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Exhibiting the PastHistorical Memory and the Politics of Museums in Postsocialist China$
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Kirk A. Denton

Print publication date: 2013

Print ISBN-13: 9780824836870

Published to Hawaii Scholarship Online: November 2016

DOI: 10.21313/hawaii/9780824836870.001.0001

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PRINTED FROM HAWAII SCHOLARSHIP ONLINE (www.hawaii.universitypressscholarship.com). (c) Copyright Hawaii University Press, 2019. All Rights Reserved. An individual user may print out a PDF of a single chapter of a monograph in HSO for personal use.date: 16 October 2019

Literary Politics and Cultural Heritage

Literary Politics and Cultural Heritage

Modern Literature Museums

Chapter:
(p.176) Chapter 8 Literary Politics and Cultural Heritage
Source:
Exhibiting the Past
Author(s):

Kirk A. Denton

Publisher:
University of Hawai'i Press
DOI:10.21313/hawaii/9780824836870.003.0009

This chapter focuses on China's literature museums. China has more museums devoted to literature or to particular writers than any other country in the world. That the number of such museums is striking says much about the importance placed on the literary word in Chinese culture. The first literature museums were devoted to Lu Xun, who was among the first writers in China to adopt the modern vernacular language into Western-influenced fictional forms. Among these are the Shanghai Lu Xun Memorial Hall, Shaoxing Lu Xun Memorial Hall, and Lu Village, a life-size re-creation of Lu Xun's fictional town. In addition to numerous museums devoted to individual writers, both premodern and modern, China also has what is billed as the largest museum of modern literature of any country in the world—the Modern Literature Museum.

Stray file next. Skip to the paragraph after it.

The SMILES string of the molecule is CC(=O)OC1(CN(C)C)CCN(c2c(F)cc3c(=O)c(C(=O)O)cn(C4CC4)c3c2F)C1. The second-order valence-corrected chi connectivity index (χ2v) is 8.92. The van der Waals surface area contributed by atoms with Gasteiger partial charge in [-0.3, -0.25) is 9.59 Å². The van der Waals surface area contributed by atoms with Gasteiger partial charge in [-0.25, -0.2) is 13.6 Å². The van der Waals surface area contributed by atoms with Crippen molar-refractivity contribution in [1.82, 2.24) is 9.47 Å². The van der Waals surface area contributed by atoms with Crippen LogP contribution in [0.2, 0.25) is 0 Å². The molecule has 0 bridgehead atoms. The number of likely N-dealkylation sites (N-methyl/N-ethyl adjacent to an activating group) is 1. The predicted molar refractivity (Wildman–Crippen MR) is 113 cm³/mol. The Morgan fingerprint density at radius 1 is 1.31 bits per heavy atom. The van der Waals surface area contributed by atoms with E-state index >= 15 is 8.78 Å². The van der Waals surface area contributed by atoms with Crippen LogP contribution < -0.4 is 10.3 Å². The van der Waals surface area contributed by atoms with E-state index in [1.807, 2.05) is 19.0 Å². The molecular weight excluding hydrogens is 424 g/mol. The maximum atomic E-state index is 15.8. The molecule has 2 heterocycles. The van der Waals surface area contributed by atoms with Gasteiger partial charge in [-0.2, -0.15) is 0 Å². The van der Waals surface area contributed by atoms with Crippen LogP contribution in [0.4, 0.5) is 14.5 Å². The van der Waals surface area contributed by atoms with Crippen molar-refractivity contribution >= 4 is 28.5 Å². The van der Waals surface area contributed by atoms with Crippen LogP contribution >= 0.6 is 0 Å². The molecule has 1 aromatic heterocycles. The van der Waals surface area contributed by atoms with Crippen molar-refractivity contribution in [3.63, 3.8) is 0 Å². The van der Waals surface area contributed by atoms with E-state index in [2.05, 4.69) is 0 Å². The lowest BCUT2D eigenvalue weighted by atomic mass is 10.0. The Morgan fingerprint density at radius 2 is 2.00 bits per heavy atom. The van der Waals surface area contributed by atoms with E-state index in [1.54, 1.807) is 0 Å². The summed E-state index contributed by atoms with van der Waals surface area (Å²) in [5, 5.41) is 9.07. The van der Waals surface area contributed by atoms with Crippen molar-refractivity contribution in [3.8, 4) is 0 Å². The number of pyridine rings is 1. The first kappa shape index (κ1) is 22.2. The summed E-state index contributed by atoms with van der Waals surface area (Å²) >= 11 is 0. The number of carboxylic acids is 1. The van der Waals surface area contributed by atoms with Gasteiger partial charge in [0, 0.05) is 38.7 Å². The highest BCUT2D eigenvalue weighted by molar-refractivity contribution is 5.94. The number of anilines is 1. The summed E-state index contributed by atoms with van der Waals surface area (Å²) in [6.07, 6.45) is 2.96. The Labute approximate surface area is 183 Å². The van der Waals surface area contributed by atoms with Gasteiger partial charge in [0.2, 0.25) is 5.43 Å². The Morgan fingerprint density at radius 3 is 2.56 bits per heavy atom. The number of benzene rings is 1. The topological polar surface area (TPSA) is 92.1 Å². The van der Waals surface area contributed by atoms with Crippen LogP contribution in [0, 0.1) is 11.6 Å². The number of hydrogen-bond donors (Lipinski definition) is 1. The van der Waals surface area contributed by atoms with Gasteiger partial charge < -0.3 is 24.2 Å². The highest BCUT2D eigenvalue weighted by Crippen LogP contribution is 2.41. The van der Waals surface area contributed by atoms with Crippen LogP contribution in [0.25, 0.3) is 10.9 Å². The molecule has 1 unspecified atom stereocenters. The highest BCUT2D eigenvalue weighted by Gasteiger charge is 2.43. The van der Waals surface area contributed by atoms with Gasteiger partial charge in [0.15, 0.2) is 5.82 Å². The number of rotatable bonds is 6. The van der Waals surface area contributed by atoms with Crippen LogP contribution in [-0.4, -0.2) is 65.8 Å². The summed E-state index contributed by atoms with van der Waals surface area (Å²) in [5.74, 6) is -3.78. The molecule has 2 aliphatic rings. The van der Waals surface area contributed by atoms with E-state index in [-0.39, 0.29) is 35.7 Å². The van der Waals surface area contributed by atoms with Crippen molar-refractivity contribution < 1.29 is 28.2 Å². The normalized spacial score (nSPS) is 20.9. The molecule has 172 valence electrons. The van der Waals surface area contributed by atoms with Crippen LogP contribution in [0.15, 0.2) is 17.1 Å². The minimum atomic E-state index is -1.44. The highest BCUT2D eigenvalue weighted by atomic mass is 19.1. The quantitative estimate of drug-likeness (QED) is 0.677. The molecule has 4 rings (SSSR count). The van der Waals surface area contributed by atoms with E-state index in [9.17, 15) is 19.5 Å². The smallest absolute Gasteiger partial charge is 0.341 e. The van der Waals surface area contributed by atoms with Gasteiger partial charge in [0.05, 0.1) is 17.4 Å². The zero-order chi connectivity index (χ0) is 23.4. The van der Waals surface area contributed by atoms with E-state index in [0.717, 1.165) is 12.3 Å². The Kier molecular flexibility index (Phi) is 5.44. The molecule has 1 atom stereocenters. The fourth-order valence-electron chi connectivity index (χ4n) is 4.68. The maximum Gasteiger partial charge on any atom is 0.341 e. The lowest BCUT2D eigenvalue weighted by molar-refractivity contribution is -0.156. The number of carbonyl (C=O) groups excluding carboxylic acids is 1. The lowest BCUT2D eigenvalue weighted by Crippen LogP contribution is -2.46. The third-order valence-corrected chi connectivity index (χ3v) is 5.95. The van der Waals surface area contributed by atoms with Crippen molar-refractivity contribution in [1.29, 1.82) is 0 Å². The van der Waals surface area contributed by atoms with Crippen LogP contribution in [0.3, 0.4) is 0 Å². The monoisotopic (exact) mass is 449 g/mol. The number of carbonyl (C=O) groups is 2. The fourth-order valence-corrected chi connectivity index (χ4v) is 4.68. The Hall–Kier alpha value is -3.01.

Keywords:   Chinese literature museums, Chinese culture, Modern Literature Museum, Lu Xun

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